The Best Medicine

One of my favorite quotes is by Kelsey Grammer: “ Prayer is when you talk to God. Meditation is when you’re listening. Playing the piano allows you to do both at the same time.”

I received my second dose of Covid-19 vaccine this week at our local hospital. Full immunity should be developed ten days after the second shot. As I joyfully left the hospital with my husband, I was so excited about the first place I will going post-vaccine. Consider that since March of 2019 I have spent 99% of my life at my house or medical facilities. The first place I will go will be to play the organ and piano for a church service! That is the perfect place for my first real outing. I have missed worshiping in church so badly. Online church services and Bible studies are terrific, but just not the same for me as worshiping with other people.

I began piano lessons at age six with my wonderful elementary music teacher. She helped a very shy introvert find her voice at the piano. She encouraged me to sing along as I played and taught me to FEEL the music. I spent eight years going to her house for weekly lessons! Vocal music was her specialty so she found another teacher for me who concentrated on piano. My new piano teacher really pushed me technically. Part of each lesson’s warm-up was sight-reading. She taught me how to examine a piece of music before I ever tried to play it. My strength at the piano today is sight-reading, and I credit her with that. I took piano lessons as a college class for a few semesters. I could not tell you my professor’s name and I’m pretty sure I’m not a memorable student for her. I took lessons because that gave me 24/7 access to the sound-proof practice rooms in the music building! You could find me late at night, alone in a practice room, playing anything BUT what I was supposed to work on for class.

My second favorite instrument is the organ. When I was 11, the organist at my church offered to give me organ lessons. I began playing a prelude for church. When I improved more, I would play the offertory, too. My denomination had liturgy so I started learning that. I would play one part of the liturgy with her on my right side. When the service reached a part I didn’t know yet, she would slide across and take over, without a break in the service. We were a great team! We played piano and organ duets often. When I was twelve her daughter who lived hundreds of miles away gave birth to her first baby and needed her mom. My teacher told me I was ready to play for a whole service on my own. I was utterly terrified, but I did it!

I have enjoyed part-time, full-time, and substitute music positions at many churches in my area. Before Covid, I had a regular part-time gig at a huge church about 40 min from my house. I am not a member, but still consider that church to be “one of my home churches.” They stuck with me after my diagnosis and chemo, understanding that some mornings I just wasn’t 100%. Home isolation brought that to a screeching halt. When I received the call that the second vaccine dose was scheduled, my next communication was to that church, to see if they would put me back in the rotation. Playing for 2 Sunday morning services on March 14 will be my first post-vaccine outing and I am so excited to be back at the bench.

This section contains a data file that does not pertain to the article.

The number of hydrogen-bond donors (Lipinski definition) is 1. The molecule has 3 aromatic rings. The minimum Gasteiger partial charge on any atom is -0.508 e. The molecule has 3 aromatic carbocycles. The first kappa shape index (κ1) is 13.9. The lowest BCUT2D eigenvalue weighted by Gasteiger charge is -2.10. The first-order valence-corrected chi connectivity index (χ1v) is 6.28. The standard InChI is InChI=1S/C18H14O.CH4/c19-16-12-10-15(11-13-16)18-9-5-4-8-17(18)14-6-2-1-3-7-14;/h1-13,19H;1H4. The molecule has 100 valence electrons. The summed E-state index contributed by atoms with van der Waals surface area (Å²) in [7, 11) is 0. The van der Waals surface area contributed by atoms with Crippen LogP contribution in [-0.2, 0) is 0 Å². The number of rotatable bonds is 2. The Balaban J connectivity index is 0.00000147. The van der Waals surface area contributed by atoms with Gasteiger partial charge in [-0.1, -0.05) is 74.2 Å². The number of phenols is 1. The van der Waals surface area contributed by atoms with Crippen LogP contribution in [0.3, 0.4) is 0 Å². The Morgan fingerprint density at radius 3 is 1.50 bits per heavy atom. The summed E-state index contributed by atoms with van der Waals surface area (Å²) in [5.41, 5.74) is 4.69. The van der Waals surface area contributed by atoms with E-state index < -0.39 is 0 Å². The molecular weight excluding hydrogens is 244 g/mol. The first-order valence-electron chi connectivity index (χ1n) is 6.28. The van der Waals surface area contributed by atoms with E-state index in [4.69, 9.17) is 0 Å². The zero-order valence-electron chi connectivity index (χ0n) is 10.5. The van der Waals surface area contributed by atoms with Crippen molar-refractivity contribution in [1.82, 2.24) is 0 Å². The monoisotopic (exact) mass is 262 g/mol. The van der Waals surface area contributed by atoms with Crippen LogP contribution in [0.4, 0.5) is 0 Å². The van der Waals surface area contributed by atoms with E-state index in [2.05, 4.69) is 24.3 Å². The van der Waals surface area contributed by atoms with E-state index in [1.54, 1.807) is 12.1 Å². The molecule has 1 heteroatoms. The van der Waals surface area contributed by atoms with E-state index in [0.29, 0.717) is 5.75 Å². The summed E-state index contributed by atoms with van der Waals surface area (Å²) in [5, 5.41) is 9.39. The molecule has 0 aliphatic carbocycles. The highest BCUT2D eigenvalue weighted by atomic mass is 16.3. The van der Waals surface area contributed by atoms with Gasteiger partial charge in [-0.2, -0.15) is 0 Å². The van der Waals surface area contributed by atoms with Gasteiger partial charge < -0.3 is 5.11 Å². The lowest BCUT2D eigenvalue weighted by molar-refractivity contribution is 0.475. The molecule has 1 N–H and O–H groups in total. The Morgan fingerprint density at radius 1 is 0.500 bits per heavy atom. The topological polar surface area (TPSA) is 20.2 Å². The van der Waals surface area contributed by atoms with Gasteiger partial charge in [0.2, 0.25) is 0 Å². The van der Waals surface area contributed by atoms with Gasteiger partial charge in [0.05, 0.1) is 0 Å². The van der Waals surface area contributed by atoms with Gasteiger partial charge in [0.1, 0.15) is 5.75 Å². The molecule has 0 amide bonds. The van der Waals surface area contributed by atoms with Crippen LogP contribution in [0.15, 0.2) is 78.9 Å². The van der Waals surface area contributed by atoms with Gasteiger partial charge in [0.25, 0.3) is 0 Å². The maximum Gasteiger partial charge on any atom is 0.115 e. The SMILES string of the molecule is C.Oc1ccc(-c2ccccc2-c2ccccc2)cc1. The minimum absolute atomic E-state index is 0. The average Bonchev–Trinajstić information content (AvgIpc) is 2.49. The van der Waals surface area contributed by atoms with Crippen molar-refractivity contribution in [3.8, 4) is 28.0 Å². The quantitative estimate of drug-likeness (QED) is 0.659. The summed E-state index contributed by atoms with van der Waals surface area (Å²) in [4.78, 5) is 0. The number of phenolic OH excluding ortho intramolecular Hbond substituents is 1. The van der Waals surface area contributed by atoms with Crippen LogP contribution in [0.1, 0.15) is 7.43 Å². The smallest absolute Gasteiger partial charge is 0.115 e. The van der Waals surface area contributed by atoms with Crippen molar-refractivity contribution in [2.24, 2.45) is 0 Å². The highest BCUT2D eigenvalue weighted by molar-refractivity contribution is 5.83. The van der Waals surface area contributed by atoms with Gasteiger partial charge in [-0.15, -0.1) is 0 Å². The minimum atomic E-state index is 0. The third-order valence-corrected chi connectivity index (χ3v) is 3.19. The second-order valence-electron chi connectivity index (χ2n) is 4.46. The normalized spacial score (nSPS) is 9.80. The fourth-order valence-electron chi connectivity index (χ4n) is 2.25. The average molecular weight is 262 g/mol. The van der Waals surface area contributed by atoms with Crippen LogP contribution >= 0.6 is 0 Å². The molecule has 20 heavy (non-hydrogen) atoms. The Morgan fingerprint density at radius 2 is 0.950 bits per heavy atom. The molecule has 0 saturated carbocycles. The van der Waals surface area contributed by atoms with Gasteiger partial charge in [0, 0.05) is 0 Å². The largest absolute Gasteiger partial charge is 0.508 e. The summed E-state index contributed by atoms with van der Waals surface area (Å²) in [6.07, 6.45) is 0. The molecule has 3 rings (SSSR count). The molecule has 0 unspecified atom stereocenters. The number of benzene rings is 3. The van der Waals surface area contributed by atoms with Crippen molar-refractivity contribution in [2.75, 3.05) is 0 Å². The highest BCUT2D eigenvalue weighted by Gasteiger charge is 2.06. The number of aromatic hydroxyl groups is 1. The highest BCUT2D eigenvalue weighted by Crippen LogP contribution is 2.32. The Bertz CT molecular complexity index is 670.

When I play piano or organ, I understand exactly what Kelsey Grammer meant. I do my best thinking at the bench. I am constantly talking to God or listening for an answer. When something is troubling me, I can play the piano for an hour or so and have it all worked out in my mind when I close the piano and stand up. I remember the night I returned home from my first trip to Barnes Hospital to meet my oncologist. I sat at the piano and played and cried for hours. It was the only thing I knew that could help me sort it out.

I am so grateful for my teachers. I am most grateful for my mom and dad, who paid for lessons and music books, who drove me to and from lessons, who encouraged me to practice. We didn’t have a dishwasher so after dinner each night I had a choice of washing dishes or practicing the piano. You had better believe that I practiced the piano every single day of the week – sometimes twice in a day! My dad would take me to church at night to practice the organ and stay there with me. Dark empty churches are spooky places! My parents gave me many valuable gifts, but the best was encouraging my passion for keyboards. I cannot imagine dealing with this cancer journey without being able to sit at my piano for a “therapy session.”

Tonight I found myself home alone and wrestling with fear and doubt. I sat at my piano for a couple hours and had a silent but animated discussion with God. (Sometimes those forte measures are my version of yelling.) I don’t have all the answers, but I have everything back in the right places in my mind, thanks to my piano and my Teacher.

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